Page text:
Assessing risks in aviation, marine transport sectors

The aviation and maritime industries recognise that Human Factors are key to safety and are investing considerable resources into dedicated Human Factors activities. Yet the discipline, data and available techniques are rarely applied at the design and safety assessment stages, when they can be most effective. The problem lies firstly in the scarcity of good Human Factors data derived from the investigation of safety events, and secondly in the lack of effective feedback loops from operations back to designers. Currently, the only recommendations likely to be seen as cost-effective are changes to training or procedures, i.e. training operators to cope with a poorly designed system.

SAFEMODE aims to correct this, via improved assessment and management of human risk factors within a Risk-Based Design and Operation Framework for maritime and aviation industries. This will facilitate the involvement of Human Factors disciplines and techniques in the design and safety assessment stages. 

SAFEMODE will achieve this by pursuing the following objectives:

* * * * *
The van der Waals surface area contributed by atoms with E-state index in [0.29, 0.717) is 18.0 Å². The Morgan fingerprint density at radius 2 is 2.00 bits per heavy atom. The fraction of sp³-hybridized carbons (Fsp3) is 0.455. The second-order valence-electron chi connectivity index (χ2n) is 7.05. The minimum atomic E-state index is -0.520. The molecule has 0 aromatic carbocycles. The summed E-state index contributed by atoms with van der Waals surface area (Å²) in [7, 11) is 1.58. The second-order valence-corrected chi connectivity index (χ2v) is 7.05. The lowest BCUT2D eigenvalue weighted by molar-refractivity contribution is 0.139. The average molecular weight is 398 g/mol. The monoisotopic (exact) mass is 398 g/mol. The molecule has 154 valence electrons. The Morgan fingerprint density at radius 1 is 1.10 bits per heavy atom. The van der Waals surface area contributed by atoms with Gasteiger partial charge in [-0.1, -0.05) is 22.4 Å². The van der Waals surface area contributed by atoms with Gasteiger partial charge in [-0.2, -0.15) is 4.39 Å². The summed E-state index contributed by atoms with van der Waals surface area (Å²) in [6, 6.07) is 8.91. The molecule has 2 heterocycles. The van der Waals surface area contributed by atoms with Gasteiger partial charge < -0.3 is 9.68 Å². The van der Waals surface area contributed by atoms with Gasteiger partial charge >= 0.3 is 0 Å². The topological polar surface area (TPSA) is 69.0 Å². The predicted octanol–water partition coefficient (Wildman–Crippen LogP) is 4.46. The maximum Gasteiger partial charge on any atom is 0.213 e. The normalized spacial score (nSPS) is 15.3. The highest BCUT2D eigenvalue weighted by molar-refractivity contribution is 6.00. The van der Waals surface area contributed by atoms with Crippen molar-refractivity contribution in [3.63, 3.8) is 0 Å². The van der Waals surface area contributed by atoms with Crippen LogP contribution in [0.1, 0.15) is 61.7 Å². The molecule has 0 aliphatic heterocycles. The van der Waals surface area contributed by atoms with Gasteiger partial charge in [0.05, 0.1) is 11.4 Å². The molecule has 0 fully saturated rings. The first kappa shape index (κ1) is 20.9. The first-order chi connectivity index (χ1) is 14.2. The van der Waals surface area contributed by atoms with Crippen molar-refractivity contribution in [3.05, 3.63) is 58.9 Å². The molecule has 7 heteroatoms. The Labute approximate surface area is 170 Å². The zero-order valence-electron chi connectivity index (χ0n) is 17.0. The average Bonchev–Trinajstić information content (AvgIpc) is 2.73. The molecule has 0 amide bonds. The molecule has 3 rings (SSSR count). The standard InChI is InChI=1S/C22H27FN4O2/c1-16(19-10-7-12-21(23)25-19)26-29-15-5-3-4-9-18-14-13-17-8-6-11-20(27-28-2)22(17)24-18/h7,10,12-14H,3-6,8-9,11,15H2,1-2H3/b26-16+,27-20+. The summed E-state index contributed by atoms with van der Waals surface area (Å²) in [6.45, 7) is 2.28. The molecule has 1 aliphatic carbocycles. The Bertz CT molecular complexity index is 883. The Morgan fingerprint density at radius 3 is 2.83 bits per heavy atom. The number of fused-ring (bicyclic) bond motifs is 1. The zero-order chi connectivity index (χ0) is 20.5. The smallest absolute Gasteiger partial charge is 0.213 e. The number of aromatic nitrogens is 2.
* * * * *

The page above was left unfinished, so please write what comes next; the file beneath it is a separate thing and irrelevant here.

• Collect, analyse and structure safety data into an Open Data Repository (named SHIELD) for both the maritime and the aviation sectors.
  • Define sustainable state-of-the-art standards of Human Factors analysis for safety events in the maritime and aviation domains, found on SHIELD.
  • Design, develop, and validate, through the use of domain case studies and strong industry involvement, a risk-informed framework that supports Human Factors analysis in design and operations (Human Risk-Informed Design, HURID).
  • Customize HURID to the specific characteristics of the maritime and aviation domains, in order to maximize its effectiveness and suitability to the domain characteristics, whilst distilling and leveraging common lessons and Human Factors best practices across the two domains.
  • Support the Regulatory Framework developments in maritime and aviation, with guidelines and recommendations for effective and sustainable Human Factors analysis of safety events, within a Just Culture framework to encourage reporting, and utilizing best practices (e.g. from aviation and other industries) to facilitate continuous monitoring and learning from operations, across and between the two domains.

See the project website.